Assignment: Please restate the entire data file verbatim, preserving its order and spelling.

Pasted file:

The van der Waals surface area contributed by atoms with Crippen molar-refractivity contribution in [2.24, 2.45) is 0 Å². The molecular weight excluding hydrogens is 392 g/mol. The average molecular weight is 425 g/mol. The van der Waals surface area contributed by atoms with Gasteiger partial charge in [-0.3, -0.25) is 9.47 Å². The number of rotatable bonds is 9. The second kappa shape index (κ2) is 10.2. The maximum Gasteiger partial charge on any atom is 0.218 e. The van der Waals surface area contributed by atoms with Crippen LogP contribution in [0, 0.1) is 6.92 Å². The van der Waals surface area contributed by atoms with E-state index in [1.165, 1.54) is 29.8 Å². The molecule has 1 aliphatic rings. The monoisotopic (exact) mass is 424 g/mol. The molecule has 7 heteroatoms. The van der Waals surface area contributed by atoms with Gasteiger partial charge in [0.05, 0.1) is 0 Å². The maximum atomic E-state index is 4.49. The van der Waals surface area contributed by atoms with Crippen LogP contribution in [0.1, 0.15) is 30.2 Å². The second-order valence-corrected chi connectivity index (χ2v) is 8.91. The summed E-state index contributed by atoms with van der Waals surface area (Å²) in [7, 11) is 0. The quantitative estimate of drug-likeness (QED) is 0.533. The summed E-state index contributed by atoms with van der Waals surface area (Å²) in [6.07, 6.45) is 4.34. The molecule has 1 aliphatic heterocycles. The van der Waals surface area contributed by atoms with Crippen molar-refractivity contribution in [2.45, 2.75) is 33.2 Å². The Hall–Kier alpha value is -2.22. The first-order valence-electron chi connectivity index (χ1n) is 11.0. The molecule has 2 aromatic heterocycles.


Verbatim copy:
The van der Waals surface area contributed by atoms with Crippen molar-refractivity contribution in [2.24, 2.45) is 0 Å². The molecular weight excluding hydrogens is 392 g/mol. The average molecular weight is 425 g/mol. The van der Waals surface area contributed by atoms with Gasteiger partial charge in [-0.3, -0.25) is 9.47 Å². The number of rotatable bonds is 9. The second kappa shape index (κ2) is 10.2. The maximum Gasteiger partial charge on any atom is 0.218 e. The van der Waals surface area contributed by atoms with Crippen LogP contribution in [0, 0.1) is 6.92 Å². The van der Waals surface area contributed by atoms with E-state index in [1.165, 1.54) is 29.8 Å². The molecule has 1 aliphatic rings. The monoisotopic (exact) mass is 424 g/mol. The molecule has 7 heteroatoms. The van der Waals surface area contributed by atoms with Gasteiger partial charge in [0.05, 0.1) is 0 Å². The maximum atomic E-state index is 4.49. The van der Waals surface area contributed by atoms with Crippen LogP contribution in [0.1, 0.15) is 30.2 Å². The second-order valence-corrected chi connectivity index (χ2v) is 8.91. The summed E-state index contributed by atoms with van der Waals surface area (Å²) in [7, 11) is 0. The quantitative estimate of drug-likeness (QED) is 0.533. The summed E-state index contributed by atoms with van der Waals surface area (Å²) in [6.07, 6.45) is 4.34. The molecule has 1 aliphatic heterocycles. The van der Waals surface area contributed by atoms with Crippen molar-refractivity contribution in [2.45, 2.75) is 33.2 Å². The Hall–Kier alpha value is -2.22. The first-order valence-electron chi connectivity index (χ1n) is 11.0. The molecule has 2 aromatic heterocycles.